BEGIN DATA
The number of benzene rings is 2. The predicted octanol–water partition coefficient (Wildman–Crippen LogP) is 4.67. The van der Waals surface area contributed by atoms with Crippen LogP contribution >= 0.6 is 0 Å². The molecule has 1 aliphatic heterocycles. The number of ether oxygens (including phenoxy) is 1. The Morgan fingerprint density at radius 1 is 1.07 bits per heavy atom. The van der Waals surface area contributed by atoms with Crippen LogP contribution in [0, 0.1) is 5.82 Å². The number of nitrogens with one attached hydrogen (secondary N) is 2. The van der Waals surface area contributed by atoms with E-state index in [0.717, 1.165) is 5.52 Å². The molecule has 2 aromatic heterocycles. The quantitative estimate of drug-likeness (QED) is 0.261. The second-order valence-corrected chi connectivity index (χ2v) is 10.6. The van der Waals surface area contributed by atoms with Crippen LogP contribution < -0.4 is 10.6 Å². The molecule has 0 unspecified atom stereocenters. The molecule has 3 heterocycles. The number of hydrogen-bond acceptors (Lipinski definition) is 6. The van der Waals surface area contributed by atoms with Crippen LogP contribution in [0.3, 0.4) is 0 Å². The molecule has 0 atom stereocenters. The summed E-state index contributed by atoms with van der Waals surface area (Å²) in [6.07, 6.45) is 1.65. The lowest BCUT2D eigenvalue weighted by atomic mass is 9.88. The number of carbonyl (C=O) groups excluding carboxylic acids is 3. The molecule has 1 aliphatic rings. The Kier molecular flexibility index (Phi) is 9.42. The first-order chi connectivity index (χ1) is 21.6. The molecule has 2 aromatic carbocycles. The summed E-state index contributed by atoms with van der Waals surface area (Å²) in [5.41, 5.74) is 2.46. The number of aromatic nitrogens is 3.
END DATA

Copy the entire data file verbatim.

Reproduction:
The number of benzene rings is 2. The predicted octanol–water partition coefficient (Wildman–Crippen LogP) is 4.67. The van der Waals surface area contributed by atoms with Crippen LogP contribution >= 0.6 is 0 Å². The molecule has 1 aliphatic heterocycles. The number of ether oxygens (including phenoxy) is 1. The Morgan fingerprint density at radius 1 is 1.07 bits per heavy atom. The van der Waals surface area contributed by atoms with Crippen LogP contribution in [0, 0.1) is 5.82 Å². The number of nitrogens with one attached hydrogen (secondary N) is 2. The van der Waals surface area contributed by atoms with E-state index in [0.717, 1.165) is 5.52 Å². The molecule has 2 aromatic heterocycles. The quantitative estimate of drug-likeness (QED) is 0.261. The second-order valence-corrected chi connectivity index (χ2v) is 10.6. The van der Waals surface area contributed by atoms with Crippen LogP contribution < -0.4 is 10.6 Å². The molecule has 0 unspecified atom stereocenters. The molecule has 3 heterocycles. The number of hydrogen-bond acceptors (Lipinski definition) is 6. The van der Waals surface area contributed by atoms with Crippen LogP contribution in [0.3, 0.4) is 0 Å². The molecule has 0 atom stereocenters. The summed E-state index contributed by atoms with van der Waals surface area (Å²) in [6.07, 6.45) is 1.65. The lowest BCUT2D eigenvalue weighted by atomic mass is 9.88. The number of carbonyl (C=O) groups excluding carboxylic acids is 3. The molecule has 1 aliphatic rings. The Kier molecular flexibility index (Phi) is 9.42. The first-order chi connectivity index (χ1) is 21.6. The molecule has 2 aromatic carbocycles. The summed E-state index contributed by atoms with van der Waals surface area (Å²) in [5.41, 5.74) is 2.46. The number of aromatic nitrogens is 3.